Resilience is a word that has become increasing referenced in recent weeks, particularly in the context of companies and leaders. The ability to adapt and bounce back quickly, in unprecedented times, gives companies clear advantage and promotes reassurance among employees. Key to this is the presence of leadership, who can react effectively and demonstrate the qualities needed to steer the crisis towards its resolution.
Resilience has always been a fundamental cornerstone of good Leadership, but in times of crisis, when no one knows what is going on, the ability for leaders to act with resilience and integrity is key. Franklin D Roosevelt is widely considered to have been a great and resilient leader. The good news is, that these skills are being demonstrated by some leaders across the world today.
People look to leaders to lead. Particularly in crisis, leaders must take decisions based on the information that they have. They need to do so confidently and honestly. It is a cliché but Churchill’s ‘We shall fight on the beaches’ speech is an exemplar of crisis leadership. Apparently, immediately after giving the speech, Churchill muttered to a colleague, “And we’ll fight them with the butt ends of broken beer bottles because that’s bloody well all we’ve got!” Leaders need to project confidence and vision even when they are unsure themselves.
Leaders have to ask themselves 5 questions in crisis situations:
- What happened?
- Why are we here?
- How are we going to get out of it?
- What route are we going to take?
- What things do we need to do to get there?
There are several things that Leaders can do in a crisis, to manage their teams well:
- People want to feel that they are contributing and doing something useful, so think carefully about positioning the tasks that need doing, making it clear what the objectives and outcomes are within the context of the crisis.
- Demonstrate that there will be an end to the crisis and outline a vision of what that looks like. Our Director of Technology at Corndel, Richard Bridge, was sent an email from a friend who lives in Wuhan. She described how life was starting to return to normal and the things that she had learnt from this crisis. It was inspiring to hear, so we’d like to share her words below:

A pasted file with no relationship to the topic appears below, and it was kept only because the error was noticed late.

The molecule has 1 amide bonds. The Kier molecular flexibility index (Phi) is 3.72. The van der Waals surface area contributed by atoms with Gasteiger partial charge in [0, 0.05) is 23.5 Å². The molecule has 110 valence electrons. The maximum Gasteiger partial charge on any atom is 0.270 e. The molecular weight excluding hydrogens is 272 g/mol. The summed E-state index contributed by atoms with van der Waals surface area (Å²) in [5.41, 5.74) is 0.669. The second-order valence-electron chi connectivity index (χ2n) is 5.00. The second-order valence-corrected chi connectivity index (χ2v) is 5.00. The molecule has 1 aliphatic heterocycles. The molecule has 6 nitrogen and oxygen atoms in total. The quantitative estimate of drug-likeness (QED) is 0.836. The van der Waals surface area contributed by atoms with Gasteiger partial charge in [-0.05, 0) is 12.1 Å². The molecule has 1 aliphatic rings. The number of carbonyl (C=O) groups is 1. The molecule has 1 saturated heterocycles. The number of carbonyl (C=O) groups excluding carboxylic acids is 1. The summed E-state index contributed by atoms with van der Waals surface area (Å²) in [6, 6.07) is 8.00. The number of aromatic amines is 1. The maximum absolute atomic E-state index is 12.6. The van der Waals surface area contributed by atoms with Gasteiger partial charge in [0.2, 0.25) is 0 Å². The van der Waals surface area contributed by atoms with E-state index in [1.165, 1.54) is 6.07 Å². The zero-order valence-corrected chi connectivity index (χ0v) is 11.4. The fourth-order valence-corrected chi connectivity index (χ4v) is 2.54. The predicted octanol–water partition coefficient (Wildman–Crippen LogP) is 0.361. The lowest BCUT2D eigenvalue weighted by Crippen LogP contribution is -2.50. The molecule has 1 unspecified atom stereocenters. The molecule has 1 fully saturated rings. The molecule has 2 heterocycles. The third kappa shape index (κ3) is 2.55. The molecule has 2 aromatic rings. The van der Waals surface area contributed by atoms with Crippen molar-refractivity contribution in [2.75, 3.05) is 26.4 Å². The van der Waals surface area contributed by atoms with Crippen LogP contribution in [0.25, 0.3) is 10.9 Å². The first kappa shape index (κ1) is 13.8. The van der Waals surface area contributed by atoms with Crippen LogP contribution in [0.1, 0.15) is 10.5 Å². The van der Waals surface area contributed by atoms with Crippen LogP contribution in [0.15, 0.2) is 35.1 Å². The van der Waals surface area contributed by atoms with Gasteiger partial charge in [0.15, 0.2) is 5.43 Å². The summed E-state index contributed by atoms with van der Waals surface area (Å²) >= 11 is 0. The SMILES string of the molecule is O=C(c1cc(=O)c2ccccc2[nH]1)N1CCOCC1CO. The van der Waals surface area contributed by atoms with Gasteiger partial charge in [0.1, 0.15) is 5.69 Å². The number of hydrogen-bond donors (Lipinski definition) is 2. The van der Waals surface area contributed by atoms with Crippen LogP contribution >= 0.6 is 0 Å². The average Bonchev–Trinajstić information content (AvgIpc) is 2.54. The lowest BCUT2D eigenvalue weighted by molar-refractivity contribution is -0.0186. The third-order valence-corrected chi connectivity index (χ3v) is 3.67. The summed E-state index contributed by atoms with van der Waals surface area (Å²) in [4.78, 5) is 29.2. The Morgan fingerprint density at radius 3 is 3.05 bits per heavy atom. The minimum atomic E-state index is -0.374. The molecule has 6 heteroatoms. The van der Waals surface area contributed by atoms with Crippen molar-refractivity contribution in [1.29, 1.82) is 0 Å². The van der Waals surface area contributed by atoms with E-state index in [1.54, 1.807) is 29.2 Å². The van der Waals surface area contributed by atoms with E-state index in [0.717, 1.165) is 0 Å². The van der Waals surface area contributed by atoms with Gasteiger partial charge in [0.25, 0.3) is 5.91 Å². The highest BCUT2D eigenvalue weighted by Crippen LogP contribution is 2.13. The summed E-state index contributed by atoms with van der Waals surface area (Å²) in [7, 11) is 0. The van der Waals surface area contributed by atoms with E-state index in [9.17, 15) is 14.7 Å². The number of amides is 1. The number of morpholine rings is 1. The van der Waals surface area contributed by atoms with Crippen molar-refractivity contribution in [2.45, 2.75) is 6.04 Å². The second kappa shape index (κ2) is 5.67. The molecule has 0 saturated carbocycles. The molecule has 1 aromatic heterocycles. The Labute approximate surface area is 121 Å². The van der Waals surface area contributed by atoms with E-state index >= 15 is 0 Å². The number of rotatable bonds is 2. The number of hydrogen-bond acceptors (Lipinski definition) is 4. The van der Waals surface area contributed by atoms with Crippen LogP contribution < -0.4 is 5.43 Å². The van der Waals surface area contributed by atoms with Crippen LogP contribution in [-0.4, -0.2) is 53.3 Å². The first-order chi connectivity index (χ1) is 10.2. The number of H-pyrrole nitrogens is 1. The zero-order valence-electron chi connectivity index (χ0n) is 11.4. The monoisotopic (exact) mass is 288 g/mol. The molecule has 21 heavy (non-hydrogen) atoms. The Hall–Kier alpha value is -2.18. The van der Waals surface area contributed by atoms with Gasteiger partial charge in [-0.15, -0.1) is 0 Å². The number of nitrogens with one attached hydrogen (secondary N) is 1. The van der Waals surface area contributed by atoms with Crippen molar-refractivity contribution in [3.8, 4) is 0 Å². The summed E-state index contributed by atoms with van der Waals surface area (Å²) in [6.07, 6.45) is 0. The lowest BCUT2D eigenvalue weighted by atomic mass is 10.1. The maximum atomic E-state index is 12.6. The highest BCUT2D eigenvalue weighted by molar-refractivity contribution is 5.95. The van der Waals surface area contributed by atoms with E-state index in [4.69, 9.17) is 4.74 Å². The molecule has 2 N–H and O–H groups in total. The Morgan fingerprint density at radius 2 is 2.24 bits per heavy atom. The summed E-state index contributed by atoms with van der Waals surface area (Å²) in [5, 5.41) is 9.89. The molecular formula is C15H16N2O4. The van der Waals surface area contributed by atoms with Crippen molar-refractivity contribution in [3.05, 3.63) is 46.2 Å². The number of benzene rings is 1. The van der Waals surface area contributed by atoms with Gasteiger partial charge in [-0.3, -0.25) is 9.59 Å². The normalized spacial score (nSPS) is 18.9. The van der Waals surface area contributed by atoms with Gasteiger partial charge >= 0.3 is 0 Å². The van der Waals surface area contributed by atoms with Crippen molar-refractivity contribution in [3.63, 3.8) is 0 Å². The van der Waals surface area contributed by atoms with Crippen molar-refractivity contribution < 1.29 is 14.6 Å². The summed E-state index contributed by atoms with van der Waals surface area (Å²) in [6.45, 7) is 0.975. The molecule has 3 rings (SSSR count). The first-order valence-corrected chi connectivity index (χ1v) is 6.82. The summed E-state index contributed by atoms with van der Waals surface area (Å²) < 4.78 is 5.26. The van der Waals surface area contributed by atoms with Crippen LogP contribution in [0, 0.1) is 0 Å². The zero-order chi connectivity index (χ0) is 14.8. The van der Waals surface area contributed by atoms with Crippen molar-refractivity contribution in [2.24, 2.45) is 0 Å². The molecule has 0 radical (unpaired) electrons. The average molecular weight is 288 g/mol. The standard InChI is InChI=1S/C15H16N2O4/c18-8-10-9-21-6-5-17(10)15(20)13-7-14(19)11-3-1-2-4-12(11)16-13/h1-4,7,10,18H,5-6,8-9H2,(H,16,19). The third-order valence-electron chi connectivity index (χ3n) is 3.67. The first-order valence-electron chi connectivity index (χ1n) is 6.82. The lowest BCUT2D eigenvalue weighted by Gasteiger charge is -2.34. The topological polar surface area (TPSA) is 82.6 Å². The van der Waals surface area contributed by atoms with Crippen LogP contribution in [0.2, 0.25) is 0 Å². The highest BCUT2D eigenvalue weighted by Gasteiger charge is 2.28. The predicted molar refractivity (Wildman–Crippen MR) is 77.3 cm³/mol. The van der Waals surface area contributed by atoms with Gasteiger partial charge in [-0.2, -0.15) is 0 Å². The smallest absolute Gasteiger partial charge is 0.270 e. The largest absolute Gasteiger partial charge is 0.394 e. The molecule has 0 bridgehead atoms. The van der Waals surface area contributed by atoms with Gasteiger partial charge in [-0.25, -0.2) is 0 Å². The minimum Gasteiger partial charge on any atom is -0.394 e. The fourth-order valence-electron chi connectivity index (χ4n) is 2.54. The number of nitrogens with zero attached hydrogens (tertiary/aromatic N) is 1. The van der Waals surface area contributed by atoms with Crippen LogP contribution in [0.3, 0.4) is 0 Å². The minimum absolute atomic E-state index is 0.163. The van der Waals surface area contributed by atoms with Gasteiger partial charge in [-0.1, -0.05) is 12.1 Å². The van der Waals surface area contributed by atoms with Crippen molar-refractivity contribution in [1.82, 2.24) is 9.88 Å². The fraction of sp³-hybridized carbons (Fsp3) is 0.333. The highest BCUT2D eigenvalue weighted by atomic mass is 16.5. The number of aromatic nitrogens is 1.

“It has been a while since my last post when we were in ‘lock-down’ in China and since I’ve had a few emails recently, I think it’s probably time to update everyone.
We are just finishing our 7th week of E-Learning, seven weeks of being mainly housebound and seven weeks of uncertainty. We are healthy, we are happy, and we are humbled.
We are allowed to move around freely now with a green QR code (bar code) that we show when we get our temperature taken. You get your temperature taken everywhere, and it’s just become part of the routine. Most restaurants and shopping centres are now open, and life is coming back to our city.
As we watch the rest of the world begin their time inside; here are some of my reflections on the last seven weeks:
- Accept that you have no control over the situation. Let go of any thoughts of trying to plan too much for the next month or two. Things change so fast. Don’t be angry and annoyed at the system. Anxiety goes down, and you make the best of the situation – whatever that might be for you. Accept that this is what it is, and things will get easier.
- Try not to listen to/read/watch too much media. It WILL drive you crazy. There is a thing as too much!
- The sense of community I have felt during this time is incredible. I could choose who I wanted to spend my energy on – who I wanted to call, message and connect with and found the quality of my relationships has improved.
- Appreciate this enforced downtime. When do you ever have time like this? I will miss it when we go back to the fast-paced speed of the ‘real world’.
- Time goes fast. I still haven’t picked up the ukulele I planned to learn, and there are box set TV shows I haven’t watched yet.